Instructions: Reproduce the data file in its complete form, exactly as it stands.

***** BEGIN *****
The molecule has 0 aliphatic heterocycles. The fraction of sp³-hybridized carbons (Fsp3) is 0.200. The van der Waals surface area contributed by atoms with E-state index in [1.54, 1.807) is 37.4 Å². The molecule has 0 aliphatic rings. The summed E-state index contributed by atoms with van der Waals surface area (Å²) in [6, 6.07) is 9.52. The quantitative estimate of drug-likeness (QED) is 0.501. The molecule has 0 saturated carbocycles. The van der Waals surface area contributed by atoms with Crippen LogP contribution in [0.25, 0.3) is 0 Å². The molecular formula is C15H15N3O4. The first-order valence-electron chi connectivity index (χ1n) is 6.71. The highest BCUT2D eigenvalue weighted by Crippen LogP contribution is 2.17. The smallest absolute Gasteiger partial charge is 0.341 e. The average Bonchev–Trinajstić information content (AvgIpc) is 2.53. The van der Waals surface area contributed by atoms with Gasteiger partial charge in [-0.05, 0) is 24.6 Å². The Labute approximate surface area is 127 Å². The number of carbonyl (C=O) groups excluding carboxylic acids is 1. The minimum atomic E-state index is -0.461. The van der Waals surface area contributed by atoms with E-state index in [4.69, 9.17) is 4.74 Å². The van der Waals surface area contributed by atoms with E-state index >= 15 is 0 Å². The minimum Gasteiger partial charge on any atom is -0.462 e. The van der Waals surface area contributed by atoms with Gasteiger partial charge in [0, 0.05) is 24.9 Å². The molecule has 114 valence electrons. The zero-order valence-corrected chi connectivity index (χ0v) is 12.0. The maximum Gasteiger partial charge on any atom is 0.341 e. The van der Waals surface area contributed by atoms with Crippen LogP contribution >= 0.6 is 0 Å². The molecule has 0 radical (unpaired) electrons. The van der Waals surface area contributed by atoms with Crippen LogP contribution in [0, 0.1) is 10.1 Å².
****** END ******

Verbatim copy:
The molecule has 0 aliphatic heterocycles. The fraction of sp³-hybridized carbons (Fsp3) is 0.200. The van der Waals surface area contributed by atoms with E-state index in [1.54, 1.807) is 37.4 Å². The molecule has 0 aliphatic rings. The summed E-state index contributed by atoms with van der Waals surface area (Å²) in [6, 6.07) is 9.52. The quantitative estimate of drug-likeness (QED) is 0.501. The molecule has 0 saturated carbocycles. The van der Waals surface area contributed by atoms with Crippen LogP contribution in [0.25, 0.3) is 0 Å². The molecular formula is C15H15N3O4. The first-order valence-electron chi connectivity index (χ1n) is 6.71. The highest BCUT2D eigenvalue weighted by Crippen LogP contribution is 2.17. The smallest absolute Gasteiger partial charge is 0.341 e. The average Bonchev–Trinajstić information content (AvgIpc) is 2.53. The van der Waals surface area contributed by atoms with Gasteiger partial charge in [-0.05, 0) is 24.6 Å². The Labute approximate surface area is 127 Å². The number of carbonyl (C=O) groups excluding carboxylic acids is 1. The minimum atomic E-state index is -0.461. The van der Waals surface area contributed by atoms with E-state index in [4.69, 9.17) is 4.74 Å². The van der Waals surface area contributed by atoms with E-state index >= 15 is 0 Å². The minimum Gasteiger partial charge on any atom is -0.462 e. The van der Waals surface area contributed by atoms with Gasteiger partial charge in [0, 0.05) is 24.9 Å². The molecule has 114 valence electrons. The zero-order valence-corrected chi connectivity index (χ0v) is 12.0. The maximum Gasteiger partial charge on any atom is 0.341 e. The van der Waals surface area contributed by atoms with Crippen LogP contribution >= 0.6 is 0 Å². The molecule has 0 radical (unpaired) electrons. The van der Waals surface area contributed by atoms with Crippen LogP contribution in [0, 0.1) is 10.1 Å².